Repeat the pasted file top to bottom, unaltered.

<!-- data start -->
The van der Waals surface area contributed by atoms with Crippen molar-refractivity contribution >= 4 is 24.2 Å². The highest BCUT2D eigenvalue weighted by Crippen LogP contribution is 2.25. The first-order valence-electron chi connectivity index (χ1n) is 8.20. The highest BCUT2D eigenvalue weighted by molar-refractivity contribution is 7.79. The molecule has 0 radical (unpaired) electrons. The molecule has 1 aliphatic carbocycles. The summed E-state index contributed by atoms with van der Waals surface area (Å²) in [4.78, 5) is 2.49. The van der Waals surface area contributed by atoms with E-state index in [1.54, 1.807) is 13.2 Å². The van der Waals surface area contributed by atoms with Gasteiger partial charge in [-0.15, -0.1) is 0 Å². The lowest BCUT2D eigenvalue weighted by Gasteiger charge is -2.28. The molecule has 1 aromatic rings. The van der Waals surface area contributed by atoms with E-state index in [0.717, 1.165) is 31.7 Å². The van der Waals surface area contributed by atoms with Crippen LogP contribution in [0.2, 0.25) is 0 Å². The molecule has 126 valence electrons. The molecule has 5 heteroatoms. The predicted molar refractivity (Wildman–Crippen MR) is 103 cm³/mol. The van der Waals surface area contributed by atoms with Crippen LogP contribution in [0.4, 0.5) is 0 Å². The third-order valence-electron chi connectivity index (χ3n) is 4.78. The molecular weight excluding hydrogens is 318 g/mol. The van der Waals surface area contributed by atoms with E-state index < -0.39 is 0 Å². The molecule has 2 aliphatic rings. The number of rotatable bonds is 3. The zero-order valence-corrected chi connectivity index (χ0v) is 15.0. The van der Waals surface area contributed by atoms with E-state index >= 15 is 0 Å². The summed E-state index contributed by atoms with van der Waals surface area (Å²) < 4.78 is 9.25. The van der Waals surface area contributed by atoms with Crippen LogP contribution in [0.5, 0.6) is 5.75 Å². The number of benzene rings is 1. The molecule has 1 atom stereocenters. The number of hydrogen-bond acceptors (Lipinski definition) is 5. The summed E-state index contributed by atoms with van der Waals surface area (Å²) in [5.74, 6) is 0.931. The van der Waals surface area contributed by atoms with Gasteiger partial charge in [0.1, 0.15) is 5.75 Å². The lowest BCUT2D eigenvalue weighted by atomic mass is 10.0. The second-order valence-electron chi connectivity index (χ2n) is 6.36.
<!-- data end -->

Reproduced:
The van der Waals surface area contributed by atoms with Crippen molar-refractivity contribution >= 4 is 24.2 Å². The highest BCUT2D eigenvalue weighted by Crippen LogP contribution is 2.25. The first-order valence-electron chi connectivity index (χ1n) is 8.20. The highest BCUT2D eigenvalue weighted by molar-refractivity contribution is 7.79. The molecule has 0 radical (unpaired) electrons. The molecule has 1 aliphatic carbocycles. The summed E-state index contributed by atoms with van der Waals surface area (Å²) in [4.78, 5) is 2.49. The van der Waals surface area contributed by atoms with E-state index in [1.54, 1.807) is 13.2 Å². The van der Waals surface area contributed by atoms with Gasteiger partial charge in [-0.15, -0.1) is 0 Å². The lowest BCUT2D eigenvalue weighted by Gasteiger charge is -2.28. The molecule has 1 aromatic rings. The van der Waals surface area contributed by atoms with E-state index in [0.717, 1.165) is 31.7 Å². The van der Waals surface area contributed by atoms with Crippen LogP contribution in [0.2, 0.25) is 0 Å². The molecule has 126 valence electrons. The molecule has 5 heteroatoms. The predicted molar refractivity (Wildman–Crippen MR) is 103 cm³/mol. The van der Waals surface area contributed by atoms with Crippen LogP contribution in [0.4, 0.5) is 0 Å². The third-order valence-electron chi connectivity index (χ3n) is 4.78. The molecular weight excluding hydrogens is 318 g/mol. The van der Waals surface area contributed by atoms with E-state index < -0.39 is 0 Å². The molecule has 2 aliphatic rings. The number of rotatable bonds is 3. The zero-order valence-corrected chi connectivity index (χ0v) is 15.0. The van der Waals surface area contributed by atoms with E-state index >= 15 is 0 Å². The summed E-state index contributed by atoms with van der Waals surface area (Å²) < 4.78 is 9.25. The van der Waals surface area contributed by atoms with Crippen LogP contribution in [0.5, 0.6) is 5.75 Å². The number of benzene rings is 1. The molecule has 1 atom stereocenters. The number of hydrogen-bond acceptors (Lipinski definition) is 5. The summed E-state index contributed by atoms with van der Waals surface area (Å²) in [5.74, 6) is 0.931. The van der Waals surface area contributed by atoms with Gasteiger partial charge in [0.1, 0.15) is 5.75 Å². The lowest BCUT2D eigenvalue weighted by atomic mass is 10.0. The second-order valence-electron chi connectivity index (χ2n) is 6.36.